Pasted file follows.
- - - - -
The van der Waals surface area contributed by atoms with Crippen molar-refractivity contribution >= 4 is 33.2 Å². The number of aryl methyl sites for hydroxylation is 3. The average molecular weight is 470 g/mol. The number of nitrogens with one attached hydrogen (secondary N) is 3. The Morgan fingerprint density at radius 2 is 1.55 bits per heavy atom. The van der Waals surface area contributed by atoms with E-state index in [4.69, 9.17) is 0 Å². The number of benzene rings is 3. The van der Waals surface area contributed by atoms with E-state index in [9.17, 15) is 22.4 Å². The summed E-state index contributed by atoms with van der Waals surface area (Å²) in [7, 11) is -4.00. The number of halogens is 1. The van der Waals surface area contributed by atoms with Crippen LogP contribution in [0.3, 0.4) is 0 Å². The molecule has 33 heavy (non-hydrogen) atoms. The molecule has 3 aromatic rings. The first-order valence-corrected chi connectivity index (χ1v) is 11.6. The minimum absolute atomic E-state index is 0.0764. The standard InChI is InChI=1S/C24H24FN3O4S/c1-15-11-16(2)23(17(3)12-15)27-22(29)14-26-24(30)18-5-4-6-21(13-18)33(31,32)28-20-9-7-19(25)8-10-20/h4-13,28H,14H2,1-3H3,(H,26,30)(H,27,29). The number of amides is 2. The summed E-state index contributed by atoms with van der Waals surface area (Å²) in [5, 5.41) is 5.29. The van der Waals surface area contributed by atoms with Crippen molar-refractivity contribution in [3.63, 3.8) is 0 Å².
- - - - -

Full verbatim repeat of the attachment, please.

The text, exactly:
The van der Waals surface area contributed by atoms with Crippen molar-refractivity contribution >= 4 is 33.2 Å². The number of aryl methyl sites for hydroxylation is 3. The average molecular weight is 470 g/mol. The number of nitrogens with one attached hydrogen (secondary N) is 3. The Morgan fingerprint density at radius 2 is 1.55 bits per heavy atom. The van der Waals surface area contributed by atoms with E-state index in [4.69, 9.17) is 0 Å². The number of benzene rings is 3. The van der Waals surface area contributed by atoms with E-state index in [9.17, 15) is 22.4 Å². The summed E-state index contributed by atoms with van der Waals surface area (Å²) in [7, 11) is -4.00. The number of halogens is 1. The van der Waals surface area contributed by atoms with Crippen LogP contribution in [0.3, 0.4) is 0 Å². The molecule has 33 heavy (non-hydrogen) atoms. The molecule has 3 aromatic rings. The first-order valence-corrected chi connectivity index (χ1v) is 11.6. The minimum absolute atomic E-state index is 0.0764. The standard InChI is InChI=1S/C24H24FN3O4S/c1-15-11-16(2)23(17(3)12-15)27-22(29)14-26-24(30)18-5-4-6-21(13-18)33(31,32)28-20-9-7-19(25)8-10-20/h4-13,28H,14H2,1-3H3,(H,26,30)(H,27,29). The number of amides is 2. The summed E-state index contributed by atoms with van der Waals surface area (Å²) in [5, 5.41) is 5.29. The van der Waals surface area contributed by atoms with Crippen molar-refractivity contribution in [3.63, 3.8) is 0 Å².